It was a good day. Not an easy one, but a good one. That’s the distinction I have to remember. Motherhood is not a day at the beach. It’s a long, hard workout that kicks your ass, but makes you collapse into a chair and say, “damn, that felt good.”
St. Patrick’s Day is one of my favorite holidays. I don’t really know why. It doesn’t have all the bells and whistles of some of the bigger holidays, but it’s just always fun.
In high school, I loved it because it seemed to be one of the few days parents and teachers looked the other way while masses of kids ditched school and took the train into Manhattan to see the parade. Not coincidentally, it was also one of the few days that the NYPD seemed to look the other way when it came to drinking in public and/or underage. In college and in my twenties, it was all about partying in the Irish pubs in D.C. and N.Y. and it was always a blast.
Throughout all those years though there was a quieter, more traditional, celebration with my family. My Irish-American mom would hang out the “Erin go Bragh” flags, bake delicious Irish Soda Bread, and we’d feast on corned beef and cabbage. It’s not much, but I always looked forward to it. These days, that’s more my speed. That, and a St. Patrick’s Day craft with Lilly. Maybe next year we’ll venture into leprechaun trapping, but for now I’ll share the makings of our St. Patrick’s Day so far.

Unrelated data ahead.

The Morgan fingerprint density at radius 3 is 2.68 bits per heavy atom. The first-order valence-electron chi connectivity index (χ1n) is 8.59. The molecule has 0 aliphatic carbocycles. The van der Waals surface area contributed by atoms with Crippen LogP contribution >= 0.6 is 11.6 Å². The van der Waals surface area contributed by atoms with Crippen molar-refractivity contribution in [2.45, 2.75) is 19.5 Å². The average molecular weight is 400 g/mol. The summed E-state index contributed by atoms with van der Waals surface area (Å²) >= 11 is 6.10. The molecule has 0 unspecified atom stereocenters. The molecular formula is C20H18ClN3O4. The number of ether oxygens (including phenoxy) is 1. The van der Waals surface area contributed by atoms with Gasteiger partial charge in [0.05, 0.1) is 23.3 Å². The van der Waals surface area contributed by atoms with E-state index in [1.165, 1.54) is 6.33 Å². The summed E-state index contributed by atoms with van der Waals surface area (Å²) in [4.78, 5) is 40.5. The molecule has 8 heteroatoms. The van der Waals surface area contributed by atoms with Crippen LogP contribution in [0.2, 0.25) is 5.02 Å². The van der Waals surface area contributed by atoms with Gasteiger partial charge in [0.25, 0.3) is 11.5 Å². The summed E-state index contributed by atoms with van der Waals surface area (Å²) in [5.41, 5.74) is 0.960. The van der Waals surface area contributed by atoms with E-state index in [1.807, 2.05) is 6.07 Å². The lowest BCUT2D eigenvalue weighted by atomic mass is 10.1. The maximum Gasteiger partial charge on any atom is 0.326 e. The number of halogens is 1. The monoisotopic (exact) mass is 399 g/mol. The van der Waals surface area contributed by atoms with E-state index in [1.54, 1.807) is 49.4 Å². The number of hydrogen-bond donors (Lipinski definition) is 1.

Here is the self-explanatory craft I made with Lilly earlier this week. It gave me a chance to discuss with her how lucky we are to have a happy, healthy family. Lilly felt particularly lucky to have a singing Jasmine doll and Aladdin.
Today we spent the day making Irish Soda Bread using my mom’s recipe. This was the first time Lilly was old enough to really help with it and it was fun to pass on a family tradition that I enjoyed so much. It came out just like Mom’s — delicious.
Mom’s Irish Soda Bread